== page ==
In March 2018, Russian President Vladimir Putin unveiled five new nuclear-capable weapons systems, including a cruise missile, an underwater drone with intercontinental range, an air-launched ballistic missile, a supersonic glider missile, and a heavy intercontinental ballistic missile.

Thompson added that the internal discussions are also taking into consideration the new global security environment.

“When the treaty was negotiated, we were in a more benign security environment, where relations between the great powers were less tense and mistrustful,” Thompson said.

“However, in the intervening years, the security environment deteriorated significantly, and increased uncertainty and risk pervades,” she added, specifically pointing to Russia’s invasion and annexation of eastern Ukraine.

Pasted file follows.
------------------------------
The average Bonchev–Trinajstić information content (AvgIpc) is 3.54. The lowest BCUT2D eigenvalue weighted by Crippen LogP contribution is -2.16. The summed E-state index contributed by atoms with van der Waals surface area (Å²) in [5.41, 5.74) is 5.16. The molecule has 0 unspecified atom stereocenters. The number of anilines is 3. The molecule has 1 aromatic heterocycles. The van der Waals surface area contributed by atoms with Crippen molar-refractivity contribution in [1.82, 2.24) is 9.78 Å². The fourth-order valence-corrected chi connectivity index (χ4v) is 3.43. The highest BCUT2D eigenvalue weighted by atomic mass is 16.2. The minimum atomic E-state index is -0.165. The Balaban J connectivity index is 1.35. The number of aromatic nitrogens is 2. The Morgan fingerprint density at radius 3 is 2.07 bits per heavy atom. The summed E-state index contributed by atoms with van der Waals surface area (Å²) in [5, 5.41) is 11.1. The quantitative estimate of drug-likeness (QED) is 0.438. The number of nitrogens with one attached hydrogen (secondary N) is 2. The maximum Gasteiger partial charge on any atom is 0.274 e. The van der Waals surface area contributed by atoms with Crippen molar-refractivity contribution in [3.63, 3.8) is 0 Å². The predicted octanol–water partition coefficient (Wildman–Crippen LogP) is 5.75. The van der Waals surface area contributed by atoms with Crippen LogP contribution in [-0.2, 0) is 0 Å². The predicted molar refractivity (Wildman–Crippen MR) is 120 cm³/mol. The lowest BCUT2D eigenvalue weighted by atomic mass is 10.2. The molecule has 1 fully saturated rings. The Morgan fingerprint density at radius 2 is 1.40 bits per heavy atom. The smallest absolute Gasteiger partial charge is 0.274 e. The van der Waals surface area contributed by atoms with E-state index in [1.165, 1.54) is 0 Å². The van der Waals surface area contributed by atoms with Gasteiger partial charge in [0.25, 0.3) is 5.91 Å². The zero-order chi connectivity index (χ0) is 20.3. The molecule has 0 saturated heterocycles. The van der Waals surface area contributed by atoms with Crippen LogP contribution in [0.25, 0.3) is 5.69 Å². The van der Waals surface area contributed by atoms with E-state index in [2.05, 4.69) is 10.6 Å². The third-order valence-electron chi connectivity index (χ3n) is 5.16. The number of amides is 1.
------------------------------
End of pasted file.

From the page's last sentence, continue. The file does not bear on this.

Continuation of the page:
U.S. officials’ discussions about New START are shaped by Russia’s stained record of violating arms treaties and commitments. In 2018, the United States withdrew from the Intermediate-Range Nuclear Forces (INF) Treaty with Russia after accusing Moscow of violating the treaty. The United States also considers Russia to be in violation of the Chemical Weapons Convention, the Open Skies Treaty, and the Conventional Forces in Europe Treaty.

Thompson also noted that China is rapidly modernizing and expanding its nuclear arsenal, while both Russia and the United States are restricted by the treaty. According to official figures, China’s nuclear forces are much smaller than those of the United States and Russia, but the communist regime hasn’t been transparent about the scope and scale of its nuclear program.